Dr David P. Finn, Pharmacology and Therapeutics, School of Medicine, National University of Ireland, Galway, University Road, Galway, Ireland. E-mail: firstname.lastname@example.org
BACKGROUND AND PURPOSE Endocannabinoids in the midbrain periaqueductal grey (PAG) modulate nociception and unconditioned stress-induced analgesia; however, their role in fear-conditioned analgesia (FCA) has not been examined. The present study examined the role of the endocannabinoid system in the dorsolateral (dl) PAG in formalin-evoked nociceptive behaviour, conditioned fear and FCA in rats.
EXPERIMENTAL APPROACH Rats received intra-dlPAG administration of the CB1 receptor antagonist/inverse agonist rimonabant, or vehicle, before re-exposure to a context paired 24 h previously with foot shock. Formalin-evoked nociceptive behaviour and fear-related behaviours (freezing and 22 kHz ultrasonic vocalization) were assessed. In a separate cohort, levels of endocannabinoids [2-arachidonoyl glycerol (2-AG) and N-arachidonoyl ethanolamide (anandamide; AEA)] and the related N-acylethanolamines (NAEs) [N-palmitoyl ethanolamide (PEA) and N-oleoyl ethanolamide (OEA)] were measured in dlPAG tissue following re-exposure to conditioned context in the presence or absence of formalin-evoked nociceptive tone.
KEY RESULTS Re-exposure of rats to the context previously associated with foot shock resulted in FCA. Intra-dlPAG administration of rimonabant significantly attenuated FCA and fear-related behaviours expressed in the presence of nociceptive tone. Conditioned fear without formalin-evoked nociceptive tone was associated with increased levels of 2-AG, AEA, PEA and OEA in the dlPAG. FCA was specifically associated with an increase in AEA levels in the dlPAG.
CONCLUSIONS AND IMPLICATIONS Conditioned fear to context mobilises endocannabinoids and NAEs in the dlPAG. These data support a role for endocannabinoids in the dlPAG in mediating the potent suppression of pain responding which occurs during exposure to conditioned aversive contexts.
Though pain is part of a global defence response initiated upon exposure to noxious stimuli, maladaptive persistent/chronic pain is a major unmet clinical need. Conditioned fear is known to suppress nociceptive behaviour potently, resulting in fear-conditioned analgesia (FCA), the phenomenon by which re-exposure of an animal to a context previously paired with an aversive stimulus (e.g. foot shock) results in conditional analgesia (Ford and Finn, 2008; Butler and Finn, 2009). A large body of evidence suggests overlap in the neural substrates mediating pain and conditioned fear. Recent studies have also described significant co-morbidity of anxiety disorders with persistent pain conditions (Asmundson and Katz, 2009) and altered pain processing in patients with anxiety disorders, including post-traumatic stress disorder (Geuze et al., 2007; Kraus et al., 2009). In light of this evidence, detailed understanding of the neurobiology underpinning the relationship between fear and pain is of fundamental physiological and potential therapeutic significance.
The endogenous cannabinoid system is a novel lipid signalling system comprised of at least two G-protein-coupled cannabinoid receptors (CB1 and CB2; receptor nomenclature follows Alexander et al., 2011) (Matsuda et al., 1990; Gerard et al., 1991), endogenous ligands or so-called ‘endocannabinoids’ that bind to and activate the cannabinoid receptors, the two best characterized being 2-arachidonoyl glycerol (2-AG) and N-arachidonoyl ethanolamide (anandamide; AEA) (Devane et al., 1992; Mechoulam et al., 1995; Sugiura et al., 1995) and the enzymes regulating the biosynthesis and degradation of these endocannabinoids. Fatty acid amide hydrolase (FAAH) and monoacyglycerol lipase (MAGL) are two key enzymes catalysing the degradation of AEA and 2-AG respectively (Ahn et al., 2008). Additional fatty acid amides related to the endocannabinoids include the N-acylethanolamines (NAEs), N-palmitoyl ethanolamide (PEA) and N-oleoyl ethanolamide (OEA) (Walker et al., 2002) that, despite having little or no affinity for, or activity at, the CB receptors, are believed to enhance endocannabinoid signalling by competing with AEA for the catalytic site of FAAH (Cravatt et al., 1996; 2001). The endocannabinoid system has recently emerged as an important modulator of many neural functions including the control of fear- and pain-related behaviour (Guindon and Hohmann, 2009; Moreira et al., 2009; Finn, 2010).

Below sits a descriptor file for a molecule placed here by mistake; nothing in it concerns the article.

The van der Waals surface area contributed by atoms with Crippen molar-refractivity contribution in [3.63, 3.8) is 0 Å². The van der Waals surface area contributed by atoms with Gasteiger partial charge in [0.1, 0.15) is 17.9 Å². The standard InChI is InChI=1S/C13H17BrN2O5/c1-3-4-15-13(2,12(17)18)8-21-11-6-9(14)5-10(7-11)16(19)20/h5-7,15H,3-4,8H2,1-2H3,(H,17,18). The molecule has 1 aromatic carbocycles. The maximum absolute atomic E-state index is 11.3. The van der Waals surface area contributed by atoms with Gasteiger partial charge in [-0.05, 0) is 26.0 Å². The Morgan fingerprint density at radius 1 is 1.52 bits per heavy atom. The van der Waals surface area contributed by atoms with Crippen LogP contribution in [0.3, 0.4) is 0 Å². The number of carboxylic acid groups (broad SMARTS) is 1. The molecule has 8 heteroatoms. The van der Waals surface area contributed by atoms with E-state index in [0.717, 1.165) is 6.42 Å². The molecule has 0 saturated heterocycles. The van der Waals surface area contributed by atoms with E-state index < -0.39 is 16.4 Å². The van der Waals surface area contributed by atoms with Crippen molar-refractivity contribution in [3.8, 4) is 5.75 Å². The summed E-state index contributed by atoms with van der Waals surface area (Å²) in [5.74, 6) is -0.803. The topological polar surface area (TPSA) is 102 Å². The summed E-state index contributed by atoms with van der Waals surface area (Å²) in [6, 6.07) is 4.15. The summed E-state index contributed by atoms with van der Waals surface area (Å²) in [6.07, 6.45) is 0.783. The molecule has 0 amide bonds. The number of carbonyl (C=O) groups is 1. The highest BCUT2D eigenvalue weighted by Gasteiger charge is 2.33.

A role for the endocannabinoid system in the suppression of pain responding during or following exposure to either unconditioned or conditioned stress has been demonstrated. For example, our previous work has shown that FCA modelled in rats by assessing formalin-evoked nociceptive behaviour in a context previously paired with foot shock, is prevented by systemic administration of the CB1 receptor antagonist/inverse agonist rimonabant (Finn et al., 2004) and enhanced by systemic administration of the FAAH inhibitor URB597 (Butler et al., 2008). Work by Hohmann et al has demonstrated an important role for the endocannabinoid system in the dlPAG in mediating unconditioned stress-induced analgesia expressed as a suppression of tail-flick responding following exposure of rats to unconditioned foot shock stress (Hohmann et al., 2005). Specifically, this form of analgesia evoked by unconditioned physical stress was blocked by intra-dlPAG administration of rimonabant and enhanced by intra-dlPAG administration of the FAAH inhibitors, arachidonoyl 5-HT (AA-5-HT) and URB597, or the MAGL inhibitor, URB602 (Hohmann et al., 2005; Suplita et al., 2005). However, the role of the endocannabinoid system in the PAG in analgesia induced by conditioned psychological stress/fear (FCA) has not been examined. In addition, no studies to date have investigated the role of the endocannabinoid system in the PAG in fear expressed in the presence of nociceptive tone. Thus, we sought here to determine the role of the endocannabinoid system in the dlPAG in the expression of FCA, formalin-evoked nociceptive behaviour per se and fear expression in the presence of formalin-evoked nociceptive tone. The results suggest that conditioned fear to context mobilises endocannabinoids and NAEs in the dlPAG and support a role for the endocannabinoid system in the dlPAG in mediating the potent suppression of pain responding that occurs during exposure to conditioned aversive contexts.